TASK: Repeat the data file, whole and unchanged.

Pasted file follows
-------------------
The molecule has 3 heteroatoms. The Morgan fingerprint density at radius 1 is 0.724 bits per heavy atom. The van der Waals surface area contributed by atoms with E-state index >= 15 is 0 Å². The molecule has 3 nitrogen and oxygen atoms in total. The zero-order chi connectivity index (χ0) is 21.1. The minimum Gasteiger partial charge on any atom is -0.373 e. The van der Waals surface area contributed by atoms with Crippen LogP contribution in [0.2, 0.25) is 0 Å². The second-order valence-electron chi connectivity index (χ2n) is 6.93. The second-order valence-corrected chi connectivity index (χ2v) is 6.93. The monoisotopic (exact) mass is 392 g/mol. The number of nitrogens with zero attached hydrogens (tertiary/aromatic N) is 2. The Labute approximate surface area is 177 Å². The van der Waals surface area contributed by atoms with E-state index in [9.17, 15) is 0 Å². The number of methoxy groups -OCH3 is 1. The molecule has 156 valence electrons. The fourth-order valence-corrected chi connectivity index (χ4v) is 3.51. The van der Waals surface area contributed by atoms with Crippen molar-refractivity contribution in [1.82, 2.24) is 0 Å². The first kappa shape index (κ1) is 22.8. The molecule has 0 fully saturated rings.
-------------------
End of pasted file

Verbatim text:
The molecule has 3 heteroatoms. The Morgan fingerprint density at radius 1 is 0.724 bits per heavy atom. The van der Waals surface area contributed by atoms with E-state index >= 15 is 0 Å². The molecule has 3 nitrogen and oxygen atoms in total. The zero-order chi connectivity index (χ0) is 21.1. The minimum Gasteiger partial charge on any atom is -0.373 e. The van der Waals surface area contributed by atoms with Crippen LogP contribution in [0.2, 0.25) is 0 Å². The second-order valence-electron chi connectivity index (χ2n) is 6.93. The second-order valence-corrected chi connectivity index (χ2v) is 6.93. The monoisotopic (exact) mass is 392 g/mol. The number of nitrogens with zero attached hydrogens (tertiary/aromatic N) is 2. The Labute approximate surface area is 177 Å². The van der Waals surface area contributed by atoms with E-state index in [9.17, 15) is 0 Å². The number of methoxy groups -OCH3 is 1. The molecule has 156 valence electrons. The fourth-order valence-corrected chi connectivity index (χ4v) is 3.51. The van der Waals surface area contributed by atoms with Crippen molar-refractivity contribution in [1.82, 2.24) is 0 Å². The first kappa shape index (κ1) is 22.8. The molecule has 0 fully saturated rings.